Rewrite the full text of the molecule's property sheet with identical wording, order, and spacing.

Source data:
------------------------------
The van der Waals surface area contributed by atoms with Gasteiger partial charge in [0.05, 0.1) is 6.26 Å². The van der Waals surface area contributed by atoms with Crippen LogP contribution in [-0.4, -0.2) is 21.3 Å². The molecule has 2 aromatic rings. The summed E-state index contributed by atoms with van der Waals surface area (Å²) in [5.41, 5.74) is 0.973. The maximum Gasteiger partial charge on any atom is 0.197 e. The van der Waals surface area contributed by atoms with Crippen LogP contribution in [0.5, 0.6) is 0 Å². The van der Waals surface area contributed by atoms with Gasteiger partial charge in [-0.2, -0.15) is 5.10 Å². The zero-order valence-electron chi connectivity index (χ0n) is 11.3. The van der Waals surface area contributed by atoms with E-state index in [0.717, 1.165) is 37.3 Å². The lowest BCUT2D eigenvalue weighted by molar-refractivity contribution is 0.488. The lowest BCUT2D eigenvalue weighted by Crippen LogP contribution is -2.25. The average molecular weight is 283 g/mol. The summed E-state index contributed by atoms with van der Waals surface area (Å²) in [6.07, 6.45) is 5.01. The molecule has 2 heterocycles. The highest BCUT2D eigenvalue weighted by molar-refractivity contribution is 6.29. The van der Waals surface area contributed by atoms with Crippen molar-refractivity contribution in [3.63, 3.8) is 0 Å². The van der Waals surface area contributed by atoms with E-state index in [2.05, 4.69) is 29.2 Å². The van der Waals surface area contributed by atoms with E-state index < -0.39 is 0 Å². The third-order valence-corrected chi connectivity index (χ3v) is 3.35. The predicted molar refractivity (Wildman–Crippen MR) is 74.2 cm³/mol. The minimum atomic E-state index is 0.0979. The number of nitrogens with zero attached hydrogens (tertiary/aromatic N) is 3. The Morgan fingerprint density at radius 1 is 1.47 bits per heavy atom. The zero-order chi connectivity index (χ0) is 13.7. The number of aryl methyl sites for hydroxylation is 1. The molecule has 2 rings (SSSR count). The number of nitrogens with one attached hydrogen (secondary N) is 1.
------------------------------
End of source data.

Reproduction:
The van der Waals surface area contributed by atoms with Gasteiger partial charge in [0.05, 0.1) is 6.26 Å². The van der Waals surface area contributed by atoms with Crippen LogP contribution in [-0.4, -0.2) is 21.3 Å². The molecule has 2 aromatic rings. The summed E-state index contributed by atoms with van der Waals surface area (Å²) in [5.41, 5.74) is 0.973. The maximum Gasteiger partial charge on any atom is 0.197 e. The van der Waals surface area contributed by atoms with Crippen LogP contribution in [0.5, 0.6) is 0 Å². The van der Waals surface area contributed by atoms with Gasteiger partial charge in [-0.2, -0.15) is 5.10 Å². The zero-order valence-electron chi connectivity index (χ0n) is 11.3. The van der Waals surface area contributed by atoms with E-state index in [0.717, 1.165) is 37.3 Å². The lowest BCUT2D eigenvalue weighted by molar-refractivity contribution is 0.488. The lowest BCUT2D eigenvalue weighted by Crippen LogP contribution is -2.25. The average molecular weight is 283 g/mol. The summed E-state index contributed by atoms with van der Waals surface area (Å²) in [6.07, 6.45) is 5.01. The molecule has 2 heterocycles. The highest BCUT2D eigenvalue weighted by molar-refractivity contribution is 6.29. The van der Waals surface area contributed by atoms with Crippen molar-refractivity contribution in [3.63, 3.8) is 0 Å². The van der Waals surface area contributed by atoms with E-state index in [2.05, 4.69) is 29.2 Å². The van der Waals surface area contributed by atoms with E-state index < -0.39 is 0 Å². The third-order valence-corrected chi connectivity index (χ3v) is 3.35. The predicted molar refractivity (Wildman–Crippen MR) is 74.2 cm³/mol. The minimum atomic E-state index is 0.0979. The number of nitrogens with zero attached hydrogens (tertiary/aromatic N) is 3. The Morgan fingerprint density at radius 1 is 1.47 bits per heavy atom. The zero-order chi connectivity index (χ0) is 13.7. The number of aryl methyl sites for hydroxylation is 1. The molecule has 2 rings (SSSR count). The number of nitrogens with one attached hydrogen (secondary N) is 1.